Sickle Cell

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I’ve had some good comments from the Morphine post, it’s very interesting to hear about the different dosages and protocols that various ambulance organisations use.

This post is one that I’ve been thinking about writing for at least a year, but I’ve always been a bit shy of writing it because it touches on possible racism.  Just remember, I hate everyone, not just one type of person.

Sickle Cell disease is a horrible illness, it results in massive pain, and due to the blood cells ‘clumping’ it can cause stroke, blindness, kidney failure, heart attacks and numerous other complications.  The pain these patients feel is unbelievable.

The thing is, most of these patients are black.

Here is the problem that I have.  There are a number of sufferers who are banned from certain emergency departments, there have been legal orders that say a patient should not got to a specific A&E when they get a crisis.  It’s normally because the patient has caused trouble while waiting to be treated, I was an A&E nurse in North London for long enough to realise that some Sickle Cell Disease patients aren’t saints, but…

In my personal experience, Sickle Cell Disease patients are the only patients who get banned from departments.  Drunks can be much more violent, yet they never seem to get banned.  ‘Frequent flyers’, patients who attend every day, use up more time and resources than those with Sickle Cell Disease, yet they never seem to get banned.  I’ve also personally witnessed nurses being hit, yet the patient still receives treatment, and isn’t banned.

Why I understand that Sickle Cell Disease patients can be demanding, they are in a huge amount of pain.  Some of them are indeed opioid addicts, but my thought on the matter is that it isn’t hurting me to give them painkillers, and that the stresses of withdrawal can cause a sickling crisis.  But it does seem that Sickle Cell Patients are being discriminated against.

This affects the ambulance service in the following way – we might pick up a patient 200 yards from the local hospital, he has chest pain, and is in a lot of general all-over pain.  If he is banned from that local hospital, we might have to travel miles to get him to a hospital that will accept him.  If he has a heart attack or stroke on the back of the ambulance, is it our fault for bypassing a nearby hospital?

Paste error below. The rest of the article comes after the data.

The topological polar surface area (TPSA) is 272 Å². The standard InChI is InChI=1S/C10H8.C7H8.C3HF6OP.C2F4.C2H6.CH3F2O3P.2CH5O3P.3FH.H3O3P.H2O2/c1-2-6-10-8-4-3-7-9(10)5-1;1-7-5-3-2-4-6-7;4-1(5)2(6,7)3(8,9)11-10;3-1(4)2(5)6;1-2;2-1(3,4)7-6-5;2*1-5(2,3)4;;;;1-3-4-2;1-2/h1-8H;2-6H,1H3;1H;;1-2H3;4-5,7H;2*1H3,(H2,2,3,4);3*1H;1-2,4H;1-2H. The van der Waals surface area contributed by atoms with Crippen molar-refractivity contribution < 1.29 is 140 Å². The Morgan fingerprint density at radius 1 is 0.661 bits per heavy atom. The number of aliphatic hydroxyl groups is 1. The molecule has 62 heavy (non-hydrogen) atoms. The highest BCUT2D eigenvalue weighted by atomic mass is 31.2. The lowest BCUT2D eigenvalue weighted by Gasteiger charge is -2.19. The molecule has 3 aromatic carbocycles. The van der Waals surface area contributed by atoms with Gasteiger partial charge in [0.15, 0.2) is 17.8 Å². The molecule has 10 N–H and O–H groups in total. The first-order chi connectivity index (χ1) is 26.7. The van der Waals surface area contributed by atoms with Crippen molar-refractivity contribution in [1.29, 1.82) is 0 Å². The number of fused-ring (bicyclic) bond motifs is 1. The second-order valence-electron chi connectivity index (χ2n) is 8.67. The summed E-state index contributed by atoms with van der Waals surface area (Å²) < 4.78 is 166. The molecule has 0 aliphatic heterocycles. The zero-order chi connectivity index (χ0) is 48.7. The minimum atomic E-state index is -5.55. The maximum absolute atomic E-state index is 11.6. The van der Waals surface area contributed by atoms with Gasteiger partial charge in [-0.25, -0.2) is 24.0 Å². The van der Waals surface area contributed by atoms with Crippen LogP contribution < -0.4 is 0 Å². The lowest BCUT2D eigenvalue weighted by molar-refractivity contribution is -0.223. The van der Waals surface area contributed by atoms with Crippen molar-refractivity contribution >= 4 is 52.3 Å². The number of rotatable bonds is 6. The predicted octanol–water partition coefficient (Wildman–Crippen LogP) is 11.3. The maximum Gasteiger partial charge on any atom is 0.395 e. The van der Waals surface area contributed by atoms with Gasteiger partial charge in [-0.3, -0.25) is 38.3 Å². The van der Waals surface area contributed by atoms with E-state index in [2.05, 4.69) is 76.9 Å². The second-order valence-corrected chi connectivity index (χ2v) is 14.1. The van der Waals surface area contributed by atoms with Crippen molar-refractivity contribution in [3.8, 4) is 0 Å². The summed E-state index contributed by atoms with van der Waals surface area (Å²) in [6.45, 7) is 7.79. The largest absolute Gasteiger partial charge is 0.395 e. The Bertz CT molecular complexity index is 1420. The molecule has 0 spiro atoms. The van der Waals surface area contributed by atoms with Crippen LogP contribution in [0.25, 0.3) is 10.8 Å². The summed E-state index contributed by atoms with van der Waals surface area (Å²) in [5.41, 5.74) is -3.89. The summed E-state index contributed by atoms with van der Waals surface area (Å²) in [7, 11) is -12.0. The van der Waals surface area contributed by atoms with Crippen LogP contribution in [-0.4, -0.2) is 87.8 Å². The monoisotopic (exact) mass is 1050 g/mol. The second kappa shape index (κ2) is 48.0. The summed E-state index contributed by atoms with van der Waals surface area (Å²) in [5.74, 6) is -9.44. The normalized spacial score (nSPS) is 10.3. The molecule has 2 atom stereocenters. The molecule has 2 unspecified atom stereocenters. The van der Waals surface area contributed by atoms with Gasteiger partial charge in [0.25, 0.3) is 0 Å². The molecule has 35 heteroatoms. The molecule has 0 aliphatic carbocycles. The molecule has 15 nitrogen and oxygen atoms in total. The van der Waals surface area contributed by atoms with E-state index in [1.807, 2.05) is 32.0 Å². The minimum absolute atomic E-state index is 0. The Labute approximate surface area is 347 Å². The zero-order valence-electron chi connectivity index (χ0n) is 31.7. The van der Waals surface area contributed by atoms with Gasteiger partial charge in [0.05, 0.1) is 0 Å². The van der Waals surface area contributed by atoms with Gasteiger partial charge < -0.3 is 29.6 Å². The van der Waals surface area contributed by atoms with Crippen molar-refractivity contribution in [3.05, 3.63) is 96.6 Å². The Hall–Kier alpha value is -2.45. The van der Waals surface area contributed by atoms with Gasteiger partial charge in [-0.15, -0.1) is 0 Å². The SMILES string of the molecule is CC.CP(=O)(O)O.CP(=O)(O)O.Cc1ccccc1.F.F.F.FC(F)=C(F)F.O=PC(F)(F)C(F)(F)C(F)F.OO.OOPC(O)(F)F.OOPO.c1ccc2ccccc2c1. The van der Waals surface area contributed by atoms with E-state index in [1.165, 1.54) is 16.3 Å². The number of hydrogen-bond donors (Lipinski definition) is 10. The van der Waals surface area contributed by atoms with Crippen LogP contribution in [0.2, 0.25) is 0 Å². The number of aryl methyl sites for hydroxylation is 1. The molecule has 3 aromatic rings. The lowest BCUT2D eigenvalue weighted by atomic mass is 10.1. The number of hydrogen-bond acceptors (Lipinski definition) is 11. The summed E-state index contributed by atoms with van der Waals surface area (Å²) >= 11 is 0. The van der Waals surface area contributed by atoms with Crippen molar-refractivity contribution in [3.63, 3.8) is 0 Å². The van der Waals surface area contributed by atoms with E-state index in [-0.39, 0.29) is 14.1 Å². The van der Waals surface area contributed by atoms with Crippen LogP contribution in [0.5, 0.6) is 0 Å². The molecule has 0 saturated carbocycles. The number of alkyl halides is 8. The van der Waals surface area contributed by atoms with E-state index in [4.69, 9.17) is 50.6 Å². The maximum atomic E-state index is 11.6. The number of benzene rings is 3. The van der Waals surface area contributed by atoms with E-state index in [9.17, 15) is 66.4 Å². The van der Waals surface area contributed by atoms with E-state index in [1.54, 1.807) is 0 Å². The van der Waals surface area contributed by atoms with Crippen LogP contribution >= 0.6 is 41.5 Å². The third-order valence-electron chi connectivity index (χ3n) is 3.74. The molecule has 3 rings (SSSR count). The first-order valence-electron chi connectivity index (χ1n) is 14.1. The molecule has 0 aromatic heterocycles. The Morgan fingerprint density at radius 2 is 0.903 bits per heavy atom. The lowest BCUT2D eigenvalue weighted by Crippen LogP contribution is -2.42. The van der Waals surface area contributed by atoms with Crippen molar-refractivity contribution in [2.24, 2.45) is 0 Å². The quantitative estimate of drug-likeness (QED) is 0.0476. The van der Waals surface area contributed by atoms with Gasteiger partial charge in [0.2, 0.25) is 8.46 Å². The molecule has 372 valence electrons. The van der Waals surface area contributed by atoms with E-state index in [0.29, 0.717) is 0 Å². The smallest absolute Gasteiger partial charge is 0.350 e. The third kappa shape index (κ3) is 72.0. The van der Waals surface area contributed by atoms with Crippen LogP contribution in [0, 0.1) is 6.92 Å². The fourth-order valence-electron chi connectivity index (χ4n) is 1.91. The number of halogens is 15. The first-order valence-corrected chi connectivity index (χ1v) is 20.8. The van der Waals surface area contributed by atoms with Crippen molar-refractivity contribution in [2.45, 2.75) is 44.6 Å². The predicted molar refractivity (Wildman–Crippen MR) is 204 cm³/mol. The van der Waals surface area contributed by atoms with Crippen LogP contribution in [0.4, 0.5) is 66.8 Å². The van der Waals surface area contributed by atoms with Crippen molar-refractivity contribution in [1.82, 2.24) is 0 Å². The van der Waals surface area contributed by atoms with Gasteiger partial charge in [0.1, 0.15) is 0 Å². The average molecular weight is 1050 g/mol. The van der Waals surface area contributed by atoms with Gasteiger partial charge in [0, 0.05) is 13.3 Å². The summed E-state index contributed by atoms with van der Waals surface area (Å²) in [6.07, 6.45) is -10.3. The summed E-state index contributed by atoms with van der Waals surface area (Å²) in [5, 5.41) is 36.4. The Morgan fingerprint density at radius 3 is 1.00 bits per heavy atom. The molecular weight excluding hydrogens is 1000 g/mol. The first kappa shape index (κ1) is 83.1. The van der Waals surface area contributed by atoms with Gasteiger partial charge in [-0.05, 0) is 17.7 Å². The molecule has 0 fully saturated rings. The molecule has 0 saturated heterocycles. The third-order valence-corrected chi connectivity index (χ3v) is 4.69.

These patients often have a ‘treatment protocol’ at their hospital – this states the type of pain relief that they get, and who should be contacted to continue their treatment.  These patients are often concerned that if they are not taken to their specialist centre (always miles away…) then the hospital that we do take them to won’t have their treatment protocol.

Also, will we be called more because we are now carrying morphine, and will maybe give it to patients, when their personalised treatment protocol states that they shouldn’t have morphine at all?

 In my opinion, Sickle Cell Disease patients are treated poorly in A&E departments, and I don’t think that it can be just that they are ‘demanding’ for their pain relief, or that they are personally ‘annoying’.  While a lot of these patients can be annoying, I think it’s only because they are treated poorly to start with.

Disclaimer: I used to work in an A&E department with a huge patient population of Sickle Cell Disease patients.

And don’t forget, it’s World Aids Day today.

15 thoughts on “Sickle Cell”

  1. A fascinating read and valuable insight. Sounds like managers need to do some statistical analysis to quantify and compare exclusions. If this analysis backs up your personal experience, then quite clearly something needs to be done about it.Keep up the good work.

  2. *adds “Sickle Cell Disease” to the “I'm Glad I Don't Have…” list*It's a long list. I'm bloody lucky when you think about it.

  3. This is sad really, considering the patient is the one that gets the wrong end of the stick.Is this disease hard to manage, as people seem to suffer crises at unpredictable times.

    I don't know anyone who suffers from it, so can't really relate on a personal level.

    The Driving Instructor